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Erich Heckel

Obstbäume, 1921

Watercolour and pencil on paper
17 9/10 × 23 1/5 in
45.5 × 59 cm
This is a unique work.
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location
Duesseldorf
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About the work
Provenance
Signature
Signed, dated and titled
Image rights
© Nachlass Erich Heckel, Hemmenhofen 2019
Erich Heckel
German, 1883–1970
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Painter and printmaker Erich Heckel is considered one of Germany’s most important artists; he was instrumental in launching Die Brücke (The Bridge) movement while studying architecture at the University of Dresden in 1905. His early work shifted in tone as he moved from painting in nature to reacting to the psychological isolation of modern urban life in Berlin. Heckel designed starkly graphic prints of figures—often depicted in states of psychological distress—within simplified compositions, and he was influenced by the literature and philosophy of Nietzsche and Dostoevsky. He continued to work through military service in World War II, and later became active in socialist artists’ organizations, including Novembergruppe and the Arbeitsrat für Kunst. During the Second World War, the Nazis labeled Heckel a “degenerate” artist—his studio was destroyed and 729 works were confiscated from public collections.

Save
Save
view
View in room
share
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Save
Save
view
View in room
share
Share
About the work
Provenance
Signature
Signed, dated and titled
Image rights
© Nachlass Erich Heckel, Hemmenhofen 2019
Erich Heckel
German, 1883–1970
Follow

Painter and printmaker Erich Heckel is considered one of Germany’s most important artists; he was instrumental in launching Die Brücke (The Bridge) movement while studying architecture at the University of Dresden in 1905. His early work shifted in tone as he moved from painting in nature to reacting to the psychological isolation of modern urban life in Berlin. Heckel designed starkly graphic prints of figures—often depicted in states of psychological distress—within simplified compositions, and he was influenced by the literature and philosophy of Nietzsche and Dostoevsky. He continued to work through military service in World War II, and later became active in socialist artists’ organizations, including Novembergruppe and the Arbeitsrat für Kunst. During the Second World War, the Nazis labeled Heckel a “degenerate” artist—his studio was destroyed and 729 works were confiscated from public collections.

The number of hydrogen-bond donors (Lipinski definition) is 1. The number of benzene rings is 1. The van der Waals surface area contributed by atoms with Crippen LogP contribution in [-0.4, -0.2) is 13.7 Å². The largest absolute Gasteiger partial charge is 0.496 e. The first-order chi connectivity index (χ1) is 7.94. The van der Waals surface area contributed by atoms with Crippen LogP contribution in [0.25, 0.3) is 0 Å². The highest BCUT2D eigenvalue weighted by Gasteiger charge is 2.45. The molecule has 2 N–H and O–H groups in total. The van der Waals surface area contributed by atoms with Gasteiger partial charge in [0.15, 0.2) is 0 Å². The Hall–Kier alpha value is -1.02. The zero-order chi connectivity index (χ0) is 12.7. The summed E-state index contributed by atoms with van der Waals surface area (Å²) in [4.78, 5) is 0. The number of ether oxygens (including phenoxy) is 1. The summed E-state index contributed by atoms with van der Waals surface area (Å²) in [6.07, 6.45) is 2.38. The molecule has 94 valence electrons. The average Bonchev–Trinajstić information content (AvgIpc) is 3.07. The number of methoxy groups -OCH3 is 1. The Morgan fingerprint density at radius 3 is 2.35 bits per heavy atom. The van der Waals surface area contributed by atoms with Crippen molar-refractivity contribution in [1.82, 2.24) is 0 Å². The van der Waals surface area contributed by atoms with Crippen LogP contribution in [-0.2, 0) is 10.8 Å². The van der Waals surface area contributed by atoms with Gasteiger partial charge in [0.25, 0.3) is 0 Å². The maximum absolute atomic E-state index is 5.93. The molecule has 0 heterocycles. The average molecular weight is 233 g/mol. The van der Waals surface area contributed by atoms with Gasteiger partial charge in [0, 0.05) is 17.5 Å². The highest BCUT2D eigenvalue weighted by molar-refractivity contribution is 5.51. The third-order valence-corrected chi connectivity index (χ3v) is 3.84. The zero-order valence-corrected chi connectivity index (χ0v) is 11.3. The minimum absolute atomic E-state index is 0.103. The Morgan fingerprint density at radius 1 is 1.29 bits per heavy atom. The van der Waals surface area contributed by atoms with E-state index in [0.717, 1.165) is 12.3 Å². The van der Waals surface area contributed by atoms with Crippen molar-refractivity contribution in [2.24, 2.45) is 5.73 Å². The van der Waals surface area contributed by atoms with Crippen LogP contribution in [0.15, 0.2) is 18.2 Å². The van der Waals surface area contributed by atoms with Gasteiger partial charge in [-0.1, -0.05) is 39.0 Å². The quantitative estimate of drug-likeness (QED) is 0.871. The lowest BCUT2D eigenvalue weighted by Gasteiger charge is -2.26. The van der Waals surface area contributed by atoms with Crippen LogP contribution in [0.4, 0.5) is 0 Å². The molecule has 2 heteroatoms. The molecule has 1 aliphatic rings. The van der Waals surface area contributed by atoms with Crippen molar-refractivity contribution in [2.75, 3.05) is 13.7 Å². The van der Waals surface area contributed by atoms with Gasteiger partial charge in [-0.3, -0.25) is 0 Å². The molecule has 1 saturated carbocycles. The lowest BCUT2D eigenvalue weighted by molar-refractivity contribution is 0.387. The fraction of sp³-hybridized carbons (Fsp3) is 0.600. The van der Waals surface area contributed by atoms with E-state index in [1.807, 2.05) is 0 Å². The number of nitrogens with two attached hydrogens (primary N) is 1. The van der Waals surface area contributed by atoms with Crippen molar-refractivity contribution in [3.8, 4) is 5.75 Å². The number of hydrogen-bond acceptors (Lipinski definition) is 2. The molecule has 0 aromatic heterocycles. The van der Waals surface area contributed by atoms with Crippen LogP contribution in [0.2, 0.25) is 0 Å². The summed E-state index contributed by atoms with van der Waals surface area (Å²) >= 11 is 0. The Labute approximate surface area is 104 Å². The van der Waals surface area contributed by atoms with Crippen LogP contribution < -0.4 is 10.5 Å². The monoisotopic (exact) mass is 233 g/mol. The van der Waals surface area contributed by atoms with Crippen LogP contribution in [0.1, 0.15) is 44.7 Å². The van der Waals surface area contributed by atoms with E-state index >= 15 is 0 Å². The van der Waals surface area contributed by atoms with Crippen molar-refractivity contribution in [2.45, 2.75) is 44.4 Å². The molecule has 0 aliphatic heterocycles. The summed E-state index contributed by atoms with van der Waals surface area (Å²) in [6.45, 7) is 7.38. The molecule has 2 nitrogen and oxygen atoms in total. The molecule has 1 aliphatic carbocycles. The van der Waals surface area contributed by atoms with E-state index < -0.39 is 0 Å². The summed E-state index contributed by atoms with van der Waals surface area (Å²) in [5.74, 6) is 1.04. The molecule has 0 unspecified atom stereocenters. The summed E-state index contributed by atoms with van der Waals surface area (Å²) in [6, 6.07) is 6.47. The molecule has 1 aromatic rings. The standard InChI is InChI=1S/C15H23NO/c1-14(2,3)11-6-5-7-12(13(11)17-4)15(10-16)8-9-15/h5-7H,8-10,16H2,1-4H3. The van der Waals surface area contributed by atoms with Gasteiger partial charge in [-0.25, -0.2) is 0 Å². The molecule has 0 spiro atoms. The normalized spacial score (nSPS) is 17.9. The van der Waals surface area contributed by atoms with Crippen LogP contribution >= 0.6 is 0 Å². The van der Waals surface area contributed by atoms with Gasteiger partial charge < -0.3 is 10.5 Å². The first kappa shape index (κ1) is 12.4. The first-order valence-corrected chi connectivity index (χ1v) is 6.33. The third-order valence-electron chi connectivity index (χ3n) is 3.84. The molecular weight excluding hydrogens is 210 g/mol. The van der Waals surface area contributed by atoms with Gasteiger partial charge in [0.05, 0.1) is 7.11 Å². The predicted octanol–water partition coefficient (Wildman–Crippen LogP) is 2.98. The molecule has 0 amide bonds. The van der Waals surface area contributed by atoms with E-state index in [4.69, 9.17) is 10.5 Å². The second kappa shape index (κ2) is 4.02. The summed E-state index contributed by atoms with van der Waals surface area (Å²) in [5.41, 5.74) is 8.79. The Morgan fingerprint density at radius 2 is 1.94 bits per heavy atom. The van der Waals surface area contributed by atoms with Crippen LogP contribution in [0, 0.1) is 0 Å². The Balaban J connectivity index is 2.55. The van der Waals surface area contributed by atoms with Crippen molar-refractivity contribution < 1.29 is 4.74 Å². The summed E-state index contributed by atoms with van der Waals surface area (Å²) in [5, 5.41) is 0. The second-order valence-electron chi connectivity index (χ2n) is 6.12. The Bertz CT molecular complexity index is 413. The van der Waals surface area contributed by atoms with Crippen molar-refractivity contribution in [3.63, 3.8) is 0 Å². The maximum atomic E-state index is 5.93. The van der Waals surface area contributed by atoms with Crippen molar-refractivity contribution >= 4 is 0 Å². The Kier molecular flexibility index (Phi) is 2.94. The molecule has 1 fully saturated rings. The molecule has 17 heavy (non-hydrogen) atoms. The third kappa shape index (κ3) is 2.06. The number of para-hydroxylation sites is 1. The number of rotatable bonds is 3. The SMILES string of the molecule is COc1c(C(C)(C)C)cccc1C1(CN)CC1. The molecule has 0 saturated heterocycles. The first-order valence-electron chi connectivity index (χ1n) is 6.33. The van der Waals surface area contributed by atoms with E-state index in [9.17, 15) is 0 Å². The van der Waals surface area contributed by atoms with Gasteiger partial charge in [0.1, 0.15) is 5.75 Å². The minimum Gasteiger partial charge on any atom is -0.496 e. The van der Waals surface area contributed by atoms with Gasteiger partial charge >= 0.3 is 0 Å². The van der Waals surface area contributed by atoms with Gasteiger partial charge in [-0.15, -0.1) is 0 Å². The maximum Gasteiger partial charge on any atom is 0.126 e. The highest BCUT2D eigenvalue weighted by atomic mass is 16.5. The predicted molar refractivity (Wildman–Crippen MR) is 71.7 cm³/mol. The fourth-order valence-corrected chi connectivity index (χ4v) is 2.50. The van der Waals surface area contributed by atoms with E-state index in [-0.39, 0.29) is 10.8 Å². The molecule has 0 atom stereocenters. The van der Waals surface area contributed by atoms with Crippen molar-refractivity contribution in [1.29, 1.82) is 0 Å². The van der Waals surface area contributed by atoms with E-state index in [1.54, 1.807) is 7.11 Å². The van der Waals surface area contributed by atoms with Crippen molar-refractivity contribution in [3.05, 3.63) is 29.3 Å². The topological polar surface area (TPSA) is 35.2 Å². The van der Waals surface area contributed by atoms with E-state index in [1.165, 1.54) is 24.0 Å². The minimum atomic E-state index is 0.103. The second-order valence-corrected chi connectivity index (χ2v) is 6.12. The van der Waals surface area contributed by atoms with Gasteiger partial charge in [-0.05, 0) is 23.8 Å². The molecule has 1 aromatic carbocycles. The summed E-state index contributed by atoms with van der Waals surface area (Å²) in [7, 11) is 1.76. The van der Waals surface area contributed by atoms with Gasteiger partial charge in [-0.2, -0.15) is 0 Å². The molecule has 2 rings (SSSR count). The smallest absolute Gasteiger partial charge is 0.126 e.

Erich Heckel

Obstbäume, 1921

Watercolour and pencil on paper
17 9/10 × 23 1/5 in
45.5 × 59 cm
This is a unique work.
Contact For Price
location
Duesseldorf
Have a question? Read our FAQ.
Want to sell a work by this artist? Consign with Artsy.
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